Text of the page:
Companies who don’t pay suppliers on time unlikely to win government contracts

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Companies who fail to pay their suppliers on time could will be unlikely to win government contracts under a new initiative aimed at ‘levelling the playing field’.

Minister for Implementation Oliver Dowde announced the initiative to ensure all Government suppliers and subcontractors benefit from being paid on time.

It comes into force in Autumn 2019 and will ensure the government only does business with companies who pay their suppliers on time, many of which are small businesses. The move will promote a healthy and diverse marketplace of companies providing public services.

Cabinet Office Minister, Oliver Dowden said: “Companies providing crucial services to the public sector, like supporting prisons and delivering road infrastructure projects, must be paid on time.
Paying invoices promptly is vital in providing healthy cash flow, particularly for smaller businesses who are the backbone of the UK economy, to help them survive and thrive.

“From next year, if government contractors are late with supplier payments, they could stop winning public contracts altogether – until they clean up their act.”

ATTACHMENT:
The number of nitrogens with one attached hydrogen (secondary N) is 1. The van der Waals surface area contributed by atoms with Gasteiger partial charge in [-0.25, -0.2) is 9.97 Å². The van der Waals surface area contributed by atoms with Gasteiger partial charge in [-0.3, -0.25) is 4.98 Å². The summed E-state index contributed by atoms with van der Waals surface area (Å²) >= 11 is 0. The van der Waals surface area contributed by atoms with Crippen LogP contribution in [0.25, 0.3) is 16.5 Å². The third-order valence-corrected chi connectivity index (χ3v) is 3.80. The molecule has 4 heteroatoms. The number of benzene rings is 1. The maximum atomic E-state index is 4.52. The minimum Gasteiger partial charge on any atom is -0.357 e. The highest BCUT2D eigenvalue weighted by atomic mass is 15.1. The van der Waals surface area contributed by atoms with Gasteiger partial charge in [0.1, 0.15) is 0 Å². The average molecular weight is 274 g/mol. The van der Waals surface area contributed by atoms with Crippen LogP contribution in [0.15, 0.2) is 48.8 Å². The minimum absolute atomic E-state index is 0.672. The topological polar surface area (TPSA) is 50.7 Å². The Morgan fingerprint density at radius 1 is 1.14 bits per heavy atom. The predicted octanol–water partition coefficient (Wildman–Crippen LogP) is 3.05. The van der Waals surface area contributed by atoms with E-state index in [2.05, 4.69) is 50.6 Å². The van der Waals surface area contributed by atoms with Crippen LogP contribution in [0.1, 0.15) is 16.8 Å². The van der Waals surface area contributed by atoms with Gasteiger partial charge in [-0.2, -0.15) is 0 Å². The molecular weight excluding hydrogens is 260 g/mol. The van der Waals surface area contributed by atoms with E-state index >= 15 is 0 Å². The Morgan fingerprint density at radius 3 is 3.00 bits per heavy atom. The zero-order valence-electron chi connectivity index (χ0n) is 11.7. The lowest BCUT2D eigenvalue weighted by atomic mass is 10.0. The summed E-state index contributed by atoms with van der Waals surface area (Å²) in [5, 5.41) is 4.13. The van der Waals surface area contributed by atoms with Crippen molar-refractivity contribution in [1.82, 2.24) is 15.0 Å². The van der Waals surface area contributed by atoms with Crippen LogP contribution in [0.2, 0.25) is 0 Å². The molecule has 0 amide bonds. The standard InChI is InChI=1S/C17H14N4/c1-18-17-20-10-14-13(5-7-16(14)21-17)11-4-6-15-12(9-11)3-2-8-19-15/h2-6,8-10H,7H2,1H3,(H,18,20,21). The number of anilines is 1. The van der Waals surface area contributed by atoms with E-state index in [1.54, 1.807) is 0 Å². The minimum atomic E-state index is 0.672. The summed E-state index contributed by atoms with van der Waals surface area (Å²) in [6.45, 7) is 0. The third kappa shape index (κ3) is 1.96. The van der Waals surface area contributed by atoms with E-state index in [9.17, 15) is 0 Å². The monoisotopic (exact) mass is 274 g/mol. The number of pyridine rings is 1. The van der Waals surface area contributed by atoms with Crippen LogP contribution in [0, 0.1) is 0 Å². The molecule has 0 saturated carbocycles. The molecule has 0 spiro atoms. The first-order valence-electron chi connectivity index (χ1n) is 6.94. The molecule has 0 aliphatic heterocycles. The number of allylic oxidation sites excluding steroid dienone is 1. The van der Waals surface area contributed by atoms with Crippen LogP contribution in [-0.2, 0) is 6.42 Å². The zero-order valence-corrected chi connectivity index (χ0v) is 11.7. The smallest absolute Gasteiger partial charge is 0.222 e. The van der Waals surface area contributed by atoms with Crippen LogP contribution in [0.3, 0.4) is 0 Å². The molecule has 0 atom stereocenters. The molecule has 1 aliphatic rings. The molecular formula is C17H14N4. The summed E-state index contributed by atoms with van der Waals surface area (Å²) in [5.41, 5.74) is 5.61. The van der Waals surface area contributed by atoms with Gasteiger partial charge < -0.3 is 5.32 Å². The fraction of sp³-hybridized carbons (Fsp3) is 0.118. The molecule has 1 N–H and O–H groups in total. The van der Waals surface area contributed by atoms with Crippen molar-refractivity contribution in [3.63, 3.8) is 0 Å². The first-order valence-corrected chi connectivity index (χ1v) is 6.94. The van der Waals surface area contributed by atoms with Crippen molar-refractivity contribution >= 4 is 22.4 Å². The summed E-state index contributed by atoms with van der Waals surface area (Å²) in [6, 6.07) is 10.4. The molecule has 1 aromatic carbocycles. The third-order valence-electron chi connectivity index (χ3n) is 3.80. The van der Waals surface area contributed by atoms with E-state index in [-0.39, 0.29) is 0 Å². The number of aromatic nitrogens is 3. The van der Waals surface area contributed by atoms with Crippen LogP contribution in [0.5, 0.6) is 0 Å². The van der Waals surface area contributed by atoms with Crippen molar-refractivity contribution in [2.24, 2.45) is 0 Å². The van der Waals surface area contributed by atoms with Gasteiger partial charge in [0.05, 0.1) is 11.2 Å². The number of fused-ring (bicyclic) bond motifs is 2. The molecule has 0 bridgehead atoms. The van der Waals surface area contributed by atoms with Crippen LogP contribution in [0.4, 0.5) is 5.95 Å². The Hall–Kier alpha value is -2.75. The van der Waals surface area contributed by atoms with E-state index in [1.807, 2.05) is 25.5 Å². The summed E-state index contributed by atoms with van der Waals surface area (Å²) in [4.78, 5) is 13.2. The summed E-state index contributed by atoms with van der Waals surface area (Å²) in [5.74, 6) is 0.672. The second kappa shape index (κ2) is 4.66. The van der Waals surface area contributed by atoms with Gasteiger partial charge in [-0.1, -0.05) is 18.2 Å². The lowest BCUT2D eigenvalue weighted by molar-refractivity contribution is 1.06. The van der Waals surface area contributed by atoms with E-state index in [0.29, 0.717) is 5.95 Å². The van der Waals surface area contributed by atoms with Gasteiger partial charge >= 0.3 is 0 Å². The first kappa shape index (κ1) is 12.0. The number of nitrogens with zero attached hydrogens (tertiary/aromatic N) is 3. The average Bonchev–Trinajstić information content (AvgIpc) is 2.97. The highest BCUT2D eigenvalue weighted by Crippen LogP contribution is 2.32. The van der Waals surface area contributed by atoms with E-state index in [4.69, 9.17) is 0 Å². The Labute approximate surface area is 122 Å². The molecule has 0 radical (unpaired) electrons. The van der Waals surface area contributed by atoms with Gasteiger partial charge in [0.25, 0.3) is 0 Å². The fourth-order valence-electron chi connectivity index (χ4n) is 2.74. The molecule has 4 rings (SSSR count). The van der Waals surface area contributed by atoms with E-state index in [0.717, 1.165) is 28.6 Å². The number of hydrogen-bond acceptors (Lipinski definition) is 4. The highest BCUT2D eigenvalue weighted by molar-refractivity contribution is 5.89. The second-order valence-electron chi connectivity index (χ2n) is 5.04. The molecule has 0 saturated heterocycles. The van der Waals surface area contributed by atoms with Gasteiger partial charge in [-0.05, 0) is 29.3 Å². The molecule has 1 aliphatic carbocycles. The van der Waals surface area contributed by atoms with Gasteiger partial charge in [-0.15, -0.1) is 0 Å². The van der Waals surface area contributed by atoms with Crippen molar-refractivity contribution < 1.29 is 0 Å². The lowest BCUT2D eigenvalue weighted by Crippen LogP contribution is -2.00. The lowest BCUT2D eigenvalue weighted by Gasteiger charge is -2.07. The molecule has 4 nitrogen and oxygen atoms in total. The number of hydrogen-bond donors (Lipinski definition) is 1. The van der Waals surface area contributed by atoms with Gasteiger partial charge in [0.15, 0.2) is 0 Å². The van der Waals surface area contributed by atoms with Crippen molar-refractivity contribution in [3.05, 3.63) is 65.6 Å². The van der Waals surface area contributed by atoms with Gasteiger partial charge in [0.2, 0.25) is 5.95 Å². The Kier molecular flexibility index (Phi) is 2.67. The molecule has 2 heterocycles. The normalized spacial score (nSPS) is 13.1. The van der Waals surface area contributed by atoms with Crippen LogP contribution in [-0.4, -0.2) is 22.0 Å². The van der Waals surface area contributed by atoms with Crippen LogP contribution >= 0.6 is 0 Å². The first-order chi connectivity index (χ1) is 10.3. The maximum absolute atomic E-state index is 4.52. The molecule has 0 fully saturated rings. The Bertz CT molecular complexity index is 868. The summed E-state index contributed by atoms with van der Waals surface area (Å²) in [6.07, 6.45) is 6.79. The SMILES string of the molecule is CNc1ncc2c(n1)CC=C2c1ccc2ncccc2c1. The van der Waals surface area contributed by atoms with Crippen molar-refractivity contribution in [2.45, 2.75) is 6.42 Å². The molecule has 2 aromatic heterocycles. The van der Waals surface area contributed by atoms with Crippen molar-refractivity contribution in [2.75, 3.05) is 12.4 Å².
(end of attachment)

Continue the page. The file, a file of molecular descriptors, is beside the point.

Martin McTague, Policy and Advocacy Chairman for the Federation of Small Businesses (FSB), said: “This measure will get the thumbs up from the small business community. This sends a clear message from Government that paying late is not okay.”

James Roberts, Political Director of the TaxPayers’ Alliance, said: “Making the process more small business friendly delivers the double whammy of driving down costs and supporting enterprise. Taxpayers should welcome these changes, which will ultimately mean more competition, lower costs and better services.”

The government will also update its supplier complaints service to ensure business voices are heard.

Formerly called Mystery Shopper, the free and anonymous complaints service – now called the Public Procurement Review Service – helps suppliers of all sizes raise complaints and concerns about procurements they’re involved in or about the conduct of contracting authorities.

Prime Minister Teresa May has appointed a Small Business Champion minister in each government department with the aim of spending one pound in three with SMEs by 2022.

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